Four a.m. on a wet stretch of the A1 and a driver skids out of control. Quick on the scene, Senior Investigating Officer Kate Daniels and partner DS Hank Gormley are presented with a horrifying image of carnage and mayhem that quickly becomes one of the worst road traffic accidents in Northumberland’s history. But as the casualties mount up, they soon realize that not all deaths were as a result of the accident . . .
On the other side of town a house goes up in flames, turning its two inhabitants into charred corpses. Seemingly unconnected with the traffic accident, Kate sets about investigating both incidences separately. But it soon becomes apparent that all is not what it seems, and Kate and her colleagues are always one step behind a ruthless killer who will stop at nothing to get what they want.
He selects. They die . . .
When skeletal remains are found beneath the fortified walls of an ancient castle on Northumberland’s rugged coastline, DCI Kate Daniels calls on a forensic anthropologist to help identify the corpse.
Meanwhile, newly widowed prison psychologist Emily McCann finds herself drawn into the fantasy of convicted sex offender, Walter Fearon. As his mind games become more and more intense, is it possible that Daniels’ case has something to do with his murderous past? With his release imminent, what exactly does he have in mind for Emily?
As Daniels encounters dead end after dead end and the body count rises, it soon becomes apparent that someone is hiding more than one deadly secret . . .
It’s in the blood . . .
Two brothers from the same criminal family die within hours of each other, five miles apart, one on the edge of a Newcastle industrial estate, the other in a busy A&E department of a local hospital, unseen by the triage team. Both victims have suffered horrific injuries. Who wanted them dead? Will they kill again? Investigating these brutal and bloody killings leads DCI Kate Daniels to break some rules, putting her career as well as her life on the line.
As the body count rises in the worst torture case Northumbria Police has ever seen, the focus of the enquiry switches, first to Glasgow and then to Europe ending in a confrontation with a dangerous offender hell-bent on revenge.
At dawn on a lonely stretch of road, a body is found hanging from an ancient gallows the morning after a country show. Hours earlier, DCI Kate Daniels had seen the victim alive. With her leave period imminent, she’s forced to step aside when DCI James Atkins is called in to investigate. There’s bad blood between them.
When Kate discovers that Atkins’ daughter was an eyewitness to a fight involving the victim, the two detectives lock horns and he’s bumped off the case. It’s the trigger for a vicious attack on Kate, exposing a secret she’s kept hidden for years and unearthing an even darker one.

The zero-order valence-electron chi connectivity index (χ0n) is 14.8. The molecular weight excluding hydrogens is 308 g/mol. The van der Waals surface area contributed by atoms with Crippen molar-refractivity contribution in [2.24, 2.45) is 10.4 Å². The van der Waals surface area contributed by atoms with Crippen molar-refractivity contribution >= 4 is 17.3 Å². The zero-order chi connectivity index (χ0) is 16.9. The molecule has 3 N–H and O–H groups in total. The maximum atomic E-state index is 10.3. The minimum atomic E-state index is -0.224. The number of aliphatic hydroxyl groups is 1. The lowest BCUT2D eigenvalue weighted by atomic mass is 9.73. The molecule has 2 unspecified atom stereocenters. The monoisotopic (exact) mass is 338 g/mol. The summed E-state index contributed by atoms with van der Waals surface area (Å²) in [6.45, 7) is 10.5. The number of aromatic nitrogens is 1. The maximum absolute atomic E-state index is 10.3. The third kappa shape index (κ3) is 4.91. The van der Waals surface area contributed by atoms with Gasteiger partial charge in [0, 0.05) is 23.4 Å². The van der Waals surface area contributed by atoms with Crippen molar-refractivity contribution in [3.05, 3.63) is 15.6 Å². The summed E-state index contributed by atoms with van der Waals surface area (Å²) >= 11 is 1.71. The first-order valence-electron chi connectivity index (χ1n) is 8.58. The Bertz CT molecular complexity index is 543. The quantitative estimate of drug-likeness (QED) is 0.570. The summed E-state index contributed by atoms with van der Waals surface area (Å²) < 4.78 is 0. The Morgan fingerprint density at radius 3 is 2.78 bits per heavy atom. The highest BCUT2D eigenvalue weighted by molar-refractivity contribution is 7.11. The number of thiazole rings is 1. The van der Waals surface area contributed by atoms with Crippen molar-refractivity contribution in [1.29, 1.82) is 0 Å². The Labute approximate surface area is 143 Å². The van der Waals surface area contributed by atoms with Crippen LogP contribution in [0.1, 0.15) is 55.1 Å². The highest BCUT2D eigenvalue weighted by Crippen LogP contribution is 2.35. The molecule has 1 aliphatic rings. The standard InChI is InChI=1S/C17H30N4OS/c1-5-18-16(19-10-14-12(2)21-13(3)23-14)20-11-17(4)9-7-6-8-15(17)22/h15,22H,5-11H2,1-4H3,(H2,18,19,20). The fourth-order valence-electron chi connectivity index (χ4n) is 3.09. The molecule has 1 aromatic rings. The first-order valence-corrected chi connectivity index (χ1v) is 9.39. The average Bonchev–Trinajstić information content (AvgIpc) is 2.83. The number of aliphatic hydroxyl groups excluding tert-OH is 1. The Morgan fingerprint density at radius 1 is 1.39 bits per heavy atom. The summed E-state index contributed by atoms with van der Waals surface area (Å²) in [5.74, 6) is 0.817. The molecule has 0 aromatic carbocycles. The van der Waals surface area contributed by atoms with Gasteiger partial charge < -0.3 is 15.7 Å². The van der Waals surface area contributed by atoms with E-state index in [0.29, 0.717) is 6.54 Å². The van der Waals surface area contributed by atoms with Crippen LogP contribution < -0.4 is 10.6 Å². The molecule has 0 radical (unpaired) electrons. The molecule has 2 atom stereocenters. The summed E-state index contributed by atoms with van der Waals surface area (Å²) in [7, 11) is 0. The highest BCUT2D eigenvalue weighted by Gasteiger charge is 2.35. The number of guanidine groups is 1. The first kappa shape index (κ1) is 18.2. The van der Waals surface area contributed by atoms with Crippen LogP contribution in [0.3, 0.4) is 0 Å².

Shaken but undeterred, Kate sets out to solve a case that has shocked a close-knit village community. As suspects emerge, she uncovers a curious historical connection with a hangman, a culture of systematic bullying, a web of deceit and a deep-seated psychosis, any one of which could be motive for murder.
The Ryan & O’Neil Series
A security van sets off for Durham prison, a disgraced Special Branch officer in the back. It never arrives. En route it is hijacked by armed men, the prisoner sprung. Suspended from duty on suspicion of aiding and abetting the audacious escape of his former boss, Detective Sergeant Matthew Ryan is locked out of the manhunt.
Desperate to preserve his career and prove his innocence, he backs off. But when the official investigation falls apart, under surveillance and with his life in danger, Ryan goes dark, enlisting others in his quest to discover the truth.
When the trail leads to the suspicious death of a Norwegian national, Ryan uncovers an international conspiracy that has claimed the lives of many.
Track a stalker. Catch a killer.
When a mysterious DVD is delivered to Northumbria Police Headquarters, DS Matthew Ryan and Detective Superintendent Eloise O’Neil are among the few to view its disturbing content. With little to go on the only lead comes from the anonymous and chilling woman’s voice narrating the blood-soaked lock-up depicted on screen.
But with no victim visible, nor any indication of where the unidentifiable crime scene is located, Ryan and O’Neil get the distinct feeling someone is playing with them. What is certain is that the newly formed special unit has just taken on its first challenging case.
As further shocking videos start arriving at police stations around the country, the body count rises. But what connects all the victims? And why are they being targeted? As the investigation deepens, the team is brought to breaking point as secrets from the past threaten to derail their pursuit of a merciless killer . .